7.1              Consultation  The lack of consultation with stakeholders, including CHCs, by the government nationally and UHBT locally on any of the key issues.

7.2              Constant NHS Reorganisation  The government should, in our view, stick by the 10 year NHS Plan of 2000, instead of revisiting it every year.  NHS staff should be allowed some peace to concentrate on improving patient care both quantitatively and qualitatively.

7.3              The Diversion of Management Time and Increased Bureaucracy  Senior management time would be best spent improving patient care, rather than completing Foundation Trust applications.  These create jobs for the noncaring rather than caring professions.  Money spent on the additional bureaucracy of the Independent Regulator and other support mechanisms would be better spent on employing the caring professions.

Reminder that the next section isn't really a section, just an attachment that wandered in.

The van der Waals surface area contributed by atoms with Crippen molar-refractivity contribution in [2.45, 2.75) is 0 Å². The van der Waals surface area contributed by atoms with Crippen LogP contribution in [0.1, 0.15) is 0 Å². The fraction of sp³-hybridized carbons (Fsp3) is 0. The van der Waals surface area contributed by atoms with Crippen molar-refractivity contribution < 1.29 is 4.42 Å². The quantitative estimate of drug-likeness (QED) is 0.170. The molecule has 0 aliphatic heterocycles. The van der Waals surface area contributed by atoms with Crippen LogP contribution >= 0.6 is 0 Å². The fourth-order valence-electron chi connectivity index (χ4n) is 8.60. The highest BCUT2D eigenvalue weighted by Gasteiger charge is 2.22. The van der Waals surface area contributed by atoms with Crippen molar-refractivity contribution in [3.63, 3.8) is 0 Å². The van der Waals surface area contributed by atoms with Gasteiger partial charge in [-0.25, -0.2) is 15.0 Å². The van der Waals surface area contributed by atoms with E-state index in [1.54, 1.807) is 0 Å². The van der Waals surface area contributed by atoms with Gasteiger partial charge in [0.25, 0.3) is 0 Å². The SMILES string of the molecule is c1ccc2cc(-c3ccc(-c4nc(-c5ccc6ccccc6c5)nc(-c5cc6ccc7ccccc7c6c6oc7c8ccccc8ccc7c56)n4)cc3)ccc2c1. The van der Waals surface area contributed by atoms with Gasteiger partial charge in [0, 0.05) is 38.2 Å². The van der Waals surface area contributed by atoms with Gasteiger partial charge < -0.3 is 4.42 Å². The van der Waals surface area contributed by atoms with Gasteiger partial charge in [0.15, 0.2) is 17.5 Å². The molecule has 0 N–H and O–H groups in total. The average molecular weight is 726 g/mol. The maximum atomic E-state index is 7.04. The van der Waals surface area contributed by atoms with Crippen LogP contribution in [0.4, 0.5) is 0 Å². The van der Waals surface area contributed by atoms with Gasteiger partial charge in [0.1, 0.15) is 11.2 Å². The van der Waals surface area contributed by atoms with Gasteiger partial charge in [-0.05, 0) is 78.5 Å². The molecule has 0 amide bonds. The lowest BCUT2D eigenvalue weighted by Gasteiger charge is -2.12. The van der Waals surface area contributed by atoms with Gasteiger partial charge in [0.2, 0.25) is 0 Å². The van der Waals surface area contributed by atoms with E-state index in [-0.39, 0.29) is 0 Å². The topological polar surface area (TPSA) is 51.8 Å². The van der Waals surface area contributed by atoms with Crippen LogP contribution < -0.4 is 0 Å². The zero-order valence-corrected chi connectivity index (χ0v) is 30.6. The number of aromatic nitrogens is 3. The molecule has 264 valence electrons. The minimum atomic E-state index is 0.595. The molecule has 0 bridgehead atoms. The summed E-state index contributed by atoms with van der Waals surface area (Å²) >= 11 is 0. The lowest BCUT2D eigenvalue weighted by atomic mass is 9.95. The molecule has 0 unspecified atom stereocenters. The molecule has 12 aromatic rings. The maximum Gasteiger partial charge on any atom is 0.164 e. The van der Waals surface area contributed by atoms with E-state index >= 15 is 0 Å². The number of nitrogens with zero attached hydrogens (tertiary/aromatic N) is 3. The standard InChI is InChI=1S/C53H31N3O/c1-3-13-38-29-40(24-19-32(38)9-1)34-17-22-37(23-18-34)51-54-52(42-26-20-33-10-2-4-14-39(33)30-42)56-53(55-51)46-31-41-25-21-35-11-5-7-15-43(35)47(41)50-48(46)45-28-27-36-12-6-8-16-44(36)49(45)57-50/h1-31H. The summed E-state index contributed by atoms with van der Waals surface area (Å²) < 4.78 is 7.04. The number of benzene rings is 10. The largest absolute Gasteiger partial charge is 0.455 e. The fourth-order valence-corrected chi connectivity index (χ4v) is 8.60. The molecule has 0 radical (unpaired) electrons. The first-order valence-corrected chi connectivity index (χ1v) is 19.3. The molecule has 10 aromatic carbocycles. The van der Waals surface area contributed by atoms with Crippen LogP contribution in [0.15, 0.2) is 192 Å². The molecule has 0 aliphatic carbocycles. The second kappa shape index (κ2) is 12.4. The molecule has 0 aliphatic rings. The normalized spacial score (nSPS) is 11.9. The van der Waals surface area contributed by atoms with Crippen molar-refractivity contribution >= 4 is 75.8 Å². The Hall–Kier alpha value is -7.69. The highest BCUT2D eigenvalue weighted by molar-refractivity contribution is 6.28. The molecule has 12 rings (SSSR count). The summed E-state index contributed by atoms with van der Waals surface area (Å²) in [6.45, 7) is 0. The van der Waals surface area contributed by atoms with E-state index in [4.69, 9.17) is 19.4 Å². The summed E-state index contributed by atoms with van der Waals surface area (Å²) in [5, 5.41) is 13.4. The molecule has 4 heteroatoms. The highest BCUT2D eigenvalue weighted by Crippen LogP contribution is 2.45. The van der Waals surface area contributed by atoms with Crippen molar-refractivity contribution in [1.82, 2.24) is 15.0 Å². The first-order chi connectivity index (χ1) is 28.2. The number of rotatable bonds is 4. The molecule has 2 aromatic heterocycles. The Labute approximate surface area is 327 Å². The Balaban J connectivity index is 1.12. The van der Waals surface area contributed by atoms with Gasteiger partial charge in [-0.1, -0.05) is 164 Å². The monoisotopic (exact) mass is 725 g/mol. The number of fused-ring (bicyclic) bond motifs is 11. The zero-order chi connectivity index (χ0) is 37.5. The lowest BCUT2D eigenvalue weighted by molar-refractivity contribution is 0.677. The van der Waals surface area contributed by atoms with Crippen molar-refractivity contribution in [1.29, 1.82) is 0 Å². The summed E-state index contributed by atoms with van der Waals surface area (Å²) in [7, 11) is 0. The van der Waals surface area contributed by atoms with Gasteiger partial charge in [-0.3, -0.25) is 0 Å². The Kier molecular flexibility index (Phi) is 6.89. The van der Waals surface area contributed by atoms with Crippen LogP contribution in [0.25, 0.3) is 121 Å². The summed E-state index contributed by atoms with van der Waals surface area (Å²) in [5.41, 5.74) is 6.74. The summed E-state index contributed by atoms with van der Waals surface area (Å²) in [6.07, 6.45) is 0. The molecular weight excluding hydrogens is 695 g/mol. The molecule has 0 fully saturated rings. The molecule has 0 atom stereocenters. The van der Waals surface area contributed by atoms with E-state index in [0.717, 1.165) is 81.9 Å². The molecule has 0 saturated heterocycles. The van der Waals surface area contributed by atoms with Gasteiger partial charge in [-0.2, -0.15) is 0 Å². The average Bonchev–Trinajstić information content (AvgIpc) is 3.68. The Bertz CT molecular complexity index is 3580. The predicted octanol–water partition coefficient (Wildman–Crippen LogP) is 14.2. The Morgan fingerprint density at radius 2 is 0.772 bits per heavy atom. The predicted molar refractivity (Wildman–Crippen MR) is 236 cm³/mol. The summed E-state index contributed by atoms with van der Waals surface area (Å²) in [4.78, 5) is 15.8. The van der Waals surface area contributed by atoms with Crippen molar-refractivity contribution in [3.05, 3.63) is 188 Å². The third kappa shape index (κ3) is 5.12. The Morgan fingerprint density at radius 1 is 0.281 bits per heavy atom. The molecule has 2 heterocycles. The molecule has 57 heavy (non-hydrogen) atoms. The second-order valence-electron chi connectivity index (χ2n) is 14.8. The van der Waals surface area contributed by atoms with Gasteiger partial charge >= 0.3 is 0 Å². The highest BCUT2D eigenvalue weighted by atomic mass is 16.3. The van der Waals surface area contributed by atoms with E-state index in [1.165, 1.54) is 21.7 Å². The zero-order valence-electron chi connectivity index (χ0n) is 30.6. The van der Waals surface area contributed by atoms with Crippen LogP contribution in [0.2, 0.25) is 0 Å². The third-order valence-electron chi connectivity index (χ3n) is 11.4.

7.4              Freedom from Whitehall  This could be achieved administratively rather than legislatively.  It is, after all, from government targets and prescriptions that Foundation Trusts are planned to be freed.

7.5              The Creation of a Two-Tier Service  If there are advantages in some of the freedoms being proposed for Foundation Trusts, they should be granted to others.  If they are not, we will have a two-tier service, which will undermine patient confidence in non-Foundation Trusts.

7.6              Membership of Foundation Trusts and Ownership of Trusts  The proposals seem impracticable, given the huge number of eligible members.  This is particularly true in conurbations like Birmingham and regional centres like UHBT.